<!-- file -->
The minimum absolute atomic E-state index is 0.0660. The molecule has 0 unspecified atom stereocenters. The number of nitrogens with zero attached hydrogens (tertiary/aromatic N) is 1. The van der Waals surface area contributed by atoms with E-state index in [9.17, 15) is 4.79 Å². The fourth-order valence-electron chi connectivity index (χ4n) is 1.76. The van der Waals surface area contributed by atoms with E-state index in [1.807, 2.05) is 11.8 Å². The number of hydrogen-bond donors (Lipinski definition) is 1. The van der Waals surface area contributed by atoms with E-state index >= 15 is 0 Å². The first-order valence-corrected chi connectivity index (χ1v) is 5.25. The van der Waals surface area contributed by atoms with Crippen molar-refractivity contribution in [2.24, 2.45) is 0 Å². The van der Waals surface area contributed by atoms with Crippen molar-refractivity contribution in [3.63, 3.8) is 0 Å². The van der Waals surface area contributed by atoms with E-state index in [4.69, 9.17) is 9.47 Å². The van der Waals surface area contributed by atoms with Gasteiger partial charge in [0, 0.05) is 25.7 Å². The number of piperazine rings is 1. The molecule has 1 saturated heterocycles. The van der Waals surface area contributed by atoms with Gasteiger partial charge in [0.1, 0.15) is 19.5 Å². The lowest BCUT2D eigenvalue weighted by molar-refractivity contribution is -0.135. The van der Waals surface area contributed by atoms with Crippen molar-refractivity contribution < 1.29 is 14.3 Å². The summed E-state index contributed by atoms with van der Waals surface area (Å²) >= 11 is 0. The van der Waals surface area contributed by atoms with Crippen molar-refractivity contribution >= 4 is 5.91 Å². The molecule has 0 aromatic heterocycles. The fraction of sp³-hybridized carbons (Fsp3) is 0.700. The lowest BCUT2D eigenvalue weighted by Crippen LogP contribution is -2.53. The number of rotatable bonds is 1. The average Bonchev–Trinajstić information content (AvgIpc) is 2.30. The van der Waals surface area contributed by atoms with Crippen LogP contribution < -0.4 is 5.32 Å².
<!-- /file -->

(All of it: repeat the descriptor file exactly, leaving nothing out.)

The minimum absolute atomic E-state index is 0.0660. The molecule has 0 unspecified atom stereocenters. The number of nitrogens with zero attached hydrogens (tertiary/aromatic N) is 1. The van der Waals surface area contributed by atoms with E-state index in [9.17, 15) is 4.79 Å². The fourth-order valence-electron chi connectivity index (χ4n) is 1.76. The van der Waals surface area contributed by atoms with E-state index in [1.807, 2.05) is 11.8 Å². The number of hydrogen-bond donors (Lipinski definition) is 1. The van der Waals surface area contributed by atoms with E-state index >= 15 is 0 Å². The first-order valence-corrected chi connectivity index (χ1v) is 5.25. The van der Waals surface area contributed by atoms with Crippen molar-refractivity contribution in [2.24, 2.45) is 0 Å². The van der Waals surface area contributed by atoms with Crippen molar-refractivity contribution in [3.63, 3.8) is 0 Å². The van der Waals surface area contributed by atoms with E-state index in [4.69, 9.17) is 9.47 Å². The van der Waals surface area contributed by atoms with Gasteiger partial charge in [0, 0.05) is 25.7 Å². The number of piperazine rings is 1. The molecule has 1 saturated heterocycles. The van der Waals surface area contributed by atoms with Gasteiger partial charge in [0.1, 0.15) is 19.5 Å². The lowest BCUT2D eigenvalue weighted by molar-refractivity contribution is -0.135. The van der Waals surface area contributed by atoms with Crippen molar-refractivity contribution < 1.29 is 14.3 Å². The summed E-state index contributed by atoms with van der Waals surface area (Å²) >= 11 is 0. The van der Waals surface area contributed by atoms with Crippen molar-refractivity contribution >= 4 is 5.91 Å². The molecule has 0 aromatic heterocycles. The fraction of sp³-hybridized carbons (Fsp3) is 0.700. The lowest BCUT2D eigenvalue weighted by Crippen LogP contribution is -2.53. The number of rotatable bonds is 1. The average Bonchev–Trinajstić information content (AvgIpc) is 2.30. The van der Waals surface area contributed by atoms with Crippen LogP contribution < -0.4 is 5.32 Å².